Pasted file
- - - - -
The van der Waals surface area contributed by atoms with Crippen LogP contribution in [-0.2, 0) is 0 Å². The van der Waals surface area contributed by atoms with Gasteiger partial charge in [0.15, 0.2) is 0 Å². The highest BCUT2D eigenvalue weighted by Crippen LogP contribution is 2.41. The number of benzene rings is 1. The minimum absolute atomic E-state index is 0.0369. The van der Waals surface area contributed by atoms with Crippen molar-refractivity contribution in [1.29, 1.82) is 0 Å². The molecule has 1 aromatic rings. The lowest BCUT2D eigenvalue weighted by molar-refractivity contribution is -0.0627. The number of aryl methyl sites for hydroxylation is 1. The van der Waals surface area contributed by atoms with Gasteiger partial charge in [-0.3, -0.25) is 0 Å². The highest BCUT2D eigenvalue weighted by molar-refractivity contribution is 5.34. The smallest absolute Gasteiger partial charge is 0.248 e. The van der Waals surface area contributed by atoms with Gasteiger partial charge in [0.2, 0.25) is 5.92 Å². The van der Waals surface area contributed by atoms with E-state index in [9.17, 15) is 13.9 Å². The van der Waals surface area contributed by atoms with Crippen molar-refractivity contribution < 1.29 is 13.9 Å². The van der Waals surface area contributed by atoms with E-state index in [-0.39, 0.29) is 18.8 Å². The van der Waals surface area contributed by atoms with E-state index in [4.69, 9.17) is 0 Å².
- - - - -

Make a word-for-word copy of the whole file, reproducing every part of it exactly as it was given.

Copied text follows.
The van der Waals surface area contributed by atoms with Crippen LogP contribution in [-0.2, 0) is 0 Å². The van der Waals surface area contributed by atoms with Gasteiger partial charge in [0.15, 0.2) is 0 Å². The highest BCUT2D eigenvalue weighted by Crippen LogP contribution is 2.41. The number of benzene rings is 1. The minimum absolute atomic E-state index is 0.0369. The van der Waals surface area contributed by atoms with Crippen molar-refractivity contribution in [1.29, 1.82) is 0 Å². The molecule has 1 aromatic rings. The lowest BCUT2D eigenvalue weighted by molar-refractivity contribution is -0.0627. The number of aryl methyl sites for hydroxylation is 1. The van der Waals surface area contributed by atoms with Gasteiger partial charge in [-0.3, -0.25) is 0 Å². The highest BCUT2D eigenvalue weighted by molar-refractivity contribution is 5.34. The smallest absolute Gasteiger partial charge is 0.248 e. The van der Waals surface area contributed by atoms with Gasteiger partial charge in [0.2, 0.25) is 5.92 Å². The van der Waals surface area contributed by atoms with E-state index in [9.17, 15) is 13.9 Å². The van der Waals surface area contributed by atoms with Crippen molar-refractivity contribution < 1.29 is 13.9 Å². The van der Waals surface area contributed by atoms with E-state index in [-0.39, 0.29) is 18.8 Å². The van der Waals surface area contributed by atoms with E-state index in [4.69, 9.17) is 0 Å².